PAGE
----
Sometimes, the voices come back. But they're not as loud and I can silence them.

I still can't talk about what happened without getting tearful. When I speak of the maternity unit my anger is obvious.

Most importantly though, I can love my son now. And I can be touched.

 

2013 Update

In 2012, due to a cascade of events that ended with my filing for divorce from my husband. I fell hard into a severe depression again, combined with serious anxiety and panic reactions that made it very difficult for me to function. I could barely leave the house without help and couldn't think or plan more than 24 hours into the future.

Over time, and with the support of my GP and a strong support network of friends, I was able to pull back out again.

However, I also had the chance to read what the mental health professionals had writen about me in their notes back in 2004/2005. And was thrust back into that nightmare as well when I saw they had said that I claimed to be depressed and that it was because I didn't get my own way during the birth process, and didn't understand the need for lifesaving procedures.

All untrue.

My anti-depressant medication was changed, first from Citalopram to Sertraline and then from Sertraline to Mirtazapine and the dosage increased to the maximum allowed. For a while, I was seeing my GP once a week as well as seeing a counsellor through the surgery on a monthly basis. Visits with my GP were spread out as I began to improve. I am now seeing her every 1 - 2 months. I was referred to the local mental health service, and they decided I did not need their support.

I refused to give up though, and once again sought help privately. I was able to find that help through a charity and am now seeing a therapist once a week.

I don't suppose one can say that I am dealing with post-natal depression any more, but this is all part of my story.

 

You're not alone
You're not alone

Find Support and Help

Postpartum Support International

PSI is built on the foundation of providing support to families. If you or someone you know might be experiencing symptoms of prenatal or postpartum mood or anxiety disorder, know that it is treatable and you've taken a very important first step. We have PSI Coordinators throughout the world who provide information and support. There is someone in your area who can help you if you are experiencing any of the following: depressed, irritable, exhausted, unlike yourself, sadness, anger, guilt, worry, feelings of inadequacy.

Mother to Mother: Postpartum Depression Network

The Mother-to-Mother Postpartum Depression Support Book: Real Stories from Women Who Lived Through It and Recovered is the result of many years collecting surviviors' stories to assure you that...as the "mantra" of PPD recovery groups often state, "you are not alone, you are not to blame, and you can recover!"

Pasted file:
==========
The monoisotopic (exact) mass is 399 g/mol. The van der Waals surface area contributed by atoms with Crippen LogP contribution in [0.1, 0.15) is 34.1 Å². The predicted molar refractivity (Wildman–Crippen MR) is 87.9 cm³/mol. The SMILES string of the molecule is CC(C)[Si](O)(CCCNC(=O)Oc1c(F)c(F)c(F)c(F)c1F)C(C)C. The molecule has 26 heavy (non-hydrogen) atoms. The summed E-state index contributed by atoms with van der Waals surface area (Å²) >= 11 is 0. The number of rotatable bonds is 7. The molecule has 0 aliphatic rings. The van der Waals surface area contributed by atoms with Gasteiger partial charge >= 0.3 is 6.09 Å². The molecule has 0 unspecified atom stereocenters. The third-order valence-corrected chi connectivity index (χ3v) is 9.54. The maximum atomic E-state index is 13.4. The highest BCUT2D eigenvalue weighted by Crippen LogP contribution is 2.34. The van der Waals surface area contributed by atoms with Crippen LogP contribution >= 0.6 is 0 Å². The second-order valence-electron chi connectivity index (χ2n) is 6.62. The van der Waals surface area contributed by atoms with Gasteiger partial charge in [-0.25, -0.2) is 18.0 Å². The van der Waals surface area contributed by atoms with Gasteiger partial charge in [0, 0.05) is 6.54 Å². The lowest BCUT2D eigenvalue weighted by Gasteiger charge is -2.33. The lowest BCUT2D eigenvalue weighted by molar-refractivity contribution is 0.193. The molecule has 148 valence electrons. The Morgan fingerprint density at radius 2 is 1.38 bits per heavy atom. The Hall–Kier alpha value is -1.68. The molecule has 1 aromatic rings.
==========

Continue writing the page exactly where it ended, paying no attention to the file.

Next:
Post Traumatic Stress Disorder after Childbirth

Do you have flashbacks or nightmares about your baby's birth? Do you have panic attacks? Do avoid your baby because he/she reminds you of your traumatic experience? Are you having fantasies about hurting the baby, or yourself? Do you have difficulty concentrating? Are you unusually irritable, angry or depressed? Or are you just numb and can't feel anything? Then you may have Post Traumatic Stress Disorder (PTSD) from your childbirth experience.

TABS - Trauma and Birth Stress PTSD After Childbirth

ORIGINATING IN NEW ZEALAND, TABS is Trauma And Birth Stress, a Charitable Trust that serves as a support group of mothers. We have in common stressful and traumatic pregnancies or births that affected our lives negatively for months or years afterwards. We formed TABS because of the need to make PTSD known as a form of mental illness that can happen following childbirth, but quite distinct from the Baby Blues, Post Natal Depression (Post Partum Depression) and Post Natal Psychosis.

My Postpartum Voice

My Postpartum Voice is full of various stories, resources, and insights for every struggling mother, for partners, family members, and even for professionals looking for a glimpse into the mind of a survivor.

Solace for Mothers

Solace for Mothers is an organization designed for the sole purpose of providing and creating support for women who have experienced childbirth as traumatic. Birth trauma is real and can result from an even seemingly "normal" birth experience.

Birth Trauma Association

The Birth Trauma Association (BTA) supports all women who have had a traumatic birth experience. It is estimated that, in the UK alone, this may result in 10,000 women a year developing Post Traumatic Stress Disorder (PTSD).

Also, as many as 200,000 more women may feel traumatised by childbirth and develop some of the symptoms of PTSD. The BTA wants women to know that they are not alone. On these pages, we offer emotional and practical support to women and also their families.

 

 

Updated: 12/10/2013, NanLT